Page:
J. D. B. News Letter

Vienna’s two hundred thousand Jews, the great majority of whom are ardent Jewish nationalists and Zionists, are now being torn by dissensions. Should the Jews of Vienna maintain their own political party, or should they—what in effect amounts to—join the Social-Democrats, the only non-Jewish political party in Austria which is, officially at least, free from anti-Semitism? This is the question which is today agitating nearly all of Vienna Jewry and which is causing such bitter internal quarrels.

HAD OWN PARTY BEFORE WAR

The Jews in the old Austro-Hungarian monarchy, especially the thickly settled Jewish communities of Galicia and Bukowina, had, like the other national groups living there before the war, their own political party which defended Jewish rights. After the war when the old Austro-Hungarian monarchy fell and thousands of Jews from various parts of the former monarchy flocked to Vienna, they brought with them this tradition of a separate Jewish political party. In the early years after the war, years which were filled with Zionist victories and with great nationalistic Jewish enthusiasm, this course gave hope of suceeding. At that time Vienna succeeded in electing several Jewish nationalist deputies to the Austrian parliament, the Vienna Landtag and the City Council.

JEWS DEPRIVED OF LIVELIHOOD

When the Vienna Social-Democratic Party gained the upper hand in the municipal government and began to give city jobs only to those who were members of the Socialist Party, many Jews who were formerly in the government service were thus deprived of their livelihood. For economic reasons therefore, many Zionists and members of the Jewish intelligentsia, such as doctors, engineers, etc., were forced to become members of the Social-Democratic party. Today there are certain Jewish sections in Vienna where more than half of the Zionists are at the same time also members of the Socialist Party, bearing in each pocket a different party card. As a result, Austrian Zionism has become completely paralyzed, since it is impossible to reconcile the activities of two such vastly different organizations. The Zionist Organization still conducts a separate Jewish political activity in Austria, while the Austrian Social-Democracy is according to its character and its program, German and International-Socialist at the same time, and besides, it is often anti-Zionist, too.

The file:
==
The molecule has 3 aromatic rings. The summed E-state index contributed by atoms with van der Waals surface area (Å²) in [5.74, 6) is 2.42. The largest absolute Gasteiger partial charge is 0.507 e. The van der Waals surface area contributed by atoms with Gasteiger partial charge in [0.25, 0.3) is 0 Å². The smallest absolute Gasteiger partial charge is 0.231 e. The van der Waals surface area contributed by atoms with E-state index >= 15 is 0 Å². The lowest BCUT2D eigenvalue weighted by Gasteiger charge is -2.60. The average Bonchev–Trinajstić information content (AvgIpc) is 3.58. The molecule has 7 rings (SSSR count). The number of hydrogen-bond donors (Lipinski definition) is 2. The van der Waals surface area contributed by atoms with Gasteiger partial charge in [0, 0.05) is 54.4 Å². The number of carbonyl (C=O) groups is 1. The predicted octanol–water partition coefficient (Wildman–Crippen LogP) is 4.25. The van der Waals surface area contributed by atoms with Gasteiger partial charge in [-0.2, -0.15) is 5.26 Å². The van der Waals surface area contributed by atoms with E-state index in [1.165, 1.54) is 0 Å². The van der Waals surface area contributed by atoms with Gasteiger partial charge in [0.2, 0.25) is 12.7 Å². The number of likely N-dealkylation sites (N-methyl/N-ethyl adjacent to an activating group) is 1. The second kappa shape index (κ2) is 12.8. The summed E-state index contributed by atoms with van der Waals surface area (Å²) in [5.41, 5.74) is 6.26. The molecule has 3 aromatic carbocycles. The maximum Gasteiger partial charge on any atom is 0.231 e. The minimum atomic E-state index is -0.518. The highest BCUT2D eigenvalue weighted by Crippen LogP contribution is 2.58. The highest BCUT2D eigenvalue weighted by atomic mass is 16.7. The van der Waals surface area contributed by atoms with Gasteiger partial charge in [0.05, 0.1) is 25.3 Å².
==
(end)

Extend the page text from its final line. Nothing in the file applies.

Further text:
This question is now plaguing Vienna Jewry. If Austrian Zionism were suddenly to renounce separate Jewish politics and allow the Jewish citizen to vote for which ever of the other parties he may wish to vote, the entire Jewish population, with the exception of a very thin layer of capitalists, would then enter the ranks of the Social-Democracy, since, as has been said, it is the only non-Jewish party that is at least officially free from anti-Semitism. But this again would have very serious consequences for Vienna Jewry, since the other parties would then immediately increase their anti-Semitic propaganda, and the Heimwehr movement, very dangerous even today, would make this an excuse for propagating a bloody pogrom anti-Semitism.

ZIONISTS’ GROUPS SPLIT

On the question of what should be done in the present impasse, the various Zionist groups are torn among themselves. As far back as several years ago, the Poale-Zion decided not to act together with the General Zionists in questions of Austrian politics, but to join the Social-Democrats. Now the Hitachduth, another Zionist-Socialist party, is planning to do the same and is proposing to the General Zionists to take Austrian politics out of their program. But the Radical-Zionists and the Zionists-Revisionists on the other hand demand that the nationalistic-political program of the party be carried out to the full. Each group is threatening to secede from the United Austrian Zionist Executive if its demands in this matter aren’t carried out.

Meanwhile the Austrian Zionist convention is coming around, and as yet no one can foresee how the fight will end and how this sore problem will be solved.

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